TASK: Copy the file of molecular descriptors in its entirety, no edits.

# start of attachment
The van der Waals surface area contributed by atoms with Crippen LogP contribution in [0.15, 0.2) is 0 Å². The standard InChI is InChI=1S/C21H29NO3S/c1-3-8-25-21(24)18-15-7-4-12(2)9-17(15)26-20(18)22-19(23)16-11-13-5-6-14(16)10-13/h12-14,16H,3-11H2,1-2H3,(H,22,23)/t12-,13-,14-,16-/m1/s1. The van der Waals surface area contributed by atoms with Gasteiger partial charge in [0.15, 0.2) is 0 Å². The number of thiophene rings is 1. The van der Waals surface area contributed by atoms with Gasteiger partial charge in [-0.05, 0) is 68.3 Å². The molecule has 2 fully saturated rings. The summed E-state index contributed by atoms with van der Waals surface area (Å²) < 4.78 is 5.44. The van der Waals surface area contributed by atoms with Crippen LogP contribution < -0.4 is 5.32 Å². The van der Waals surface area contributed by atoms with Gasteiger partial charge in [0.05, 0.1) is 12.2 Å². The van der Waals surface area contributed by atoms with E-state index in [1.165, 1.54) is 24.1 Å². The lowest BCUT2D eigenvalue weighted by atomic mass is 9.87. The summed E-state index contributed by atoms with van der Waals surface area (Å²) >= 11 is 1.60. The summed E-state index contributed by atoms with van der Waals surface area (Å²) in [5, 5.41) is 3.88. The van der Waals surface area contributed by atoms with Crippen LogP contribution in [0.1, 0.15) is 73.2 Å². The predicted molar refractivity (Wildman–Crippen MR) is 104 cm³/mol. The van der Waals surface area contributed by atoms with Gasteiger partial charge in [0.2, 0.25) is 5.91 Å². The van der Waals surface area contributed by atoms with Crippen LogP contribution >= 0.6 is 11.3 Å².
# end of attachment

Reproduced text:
The van der Waals surface area contributed by atoms with Crippen LogP contribution in [0.15, 0.2) is 0 Å². The standard InChI is InChI=1S/C21H29NO3S/c1-3-8-25-21(24)18-15-7-4-12(2)9-17(15)26-20(18)22-19(23)16-11-13-5-6-14(16)10-13/h12-14,16H,3-11H2,1-2H3,(H,22,23)/t12-,13-,14-,16-/m1/s1. The van der Waals surface area contributed by atoms with Gasteiger partial charge in [0.15, 0.2) is 0 Å². The number of thiophene rings is 1. The van der Waals surface area contributed by atoms with Gasteiger partial charge in [-0.05, 0) is 68.3 Å². The molecule has 2 fully saturated rings. The summed E-state index contributed by atoms with van der Waals surface area (Å²) < 4.78 is 5.44. The van der Waals surface area contributed by atoms with Crippen LogP contribution < -0.4 is 5.32 Å². The van der Waals surface area contributed by atoms with Gasteiger partial charge in [0.05, 0.1) is 12.2 Å². The van der Waals surface area contributed by atoms with E-state index in [1.165, 1.54) is 24.1 Å². The lowest BCUT2D eigenvalue weighted by atomic mass is 9.87. The summed E-state index contributed by atoms with van der Waals surface area (Å²) >= 11 is 1.60. The summed E-state index contributed by atoms with van der Waals surface area (Å²) in [5, 5.41) is 3.88. The van der Waals surface area contributed by atoms with Crippen LogP contribution in [0.1, 0.15) is 73.2 Å². The predicted molar refractivity (Wildman–Crippen MR) is 104 cm³/mol. The van der Waals surface area contributed by atoms with Gasteiger partial charge in [0.2, 0.25) is 5.91 Å². The van der Waals surface area contributed by atoms with Crippen LogP contribution >= 0.6 is 11.3 Å².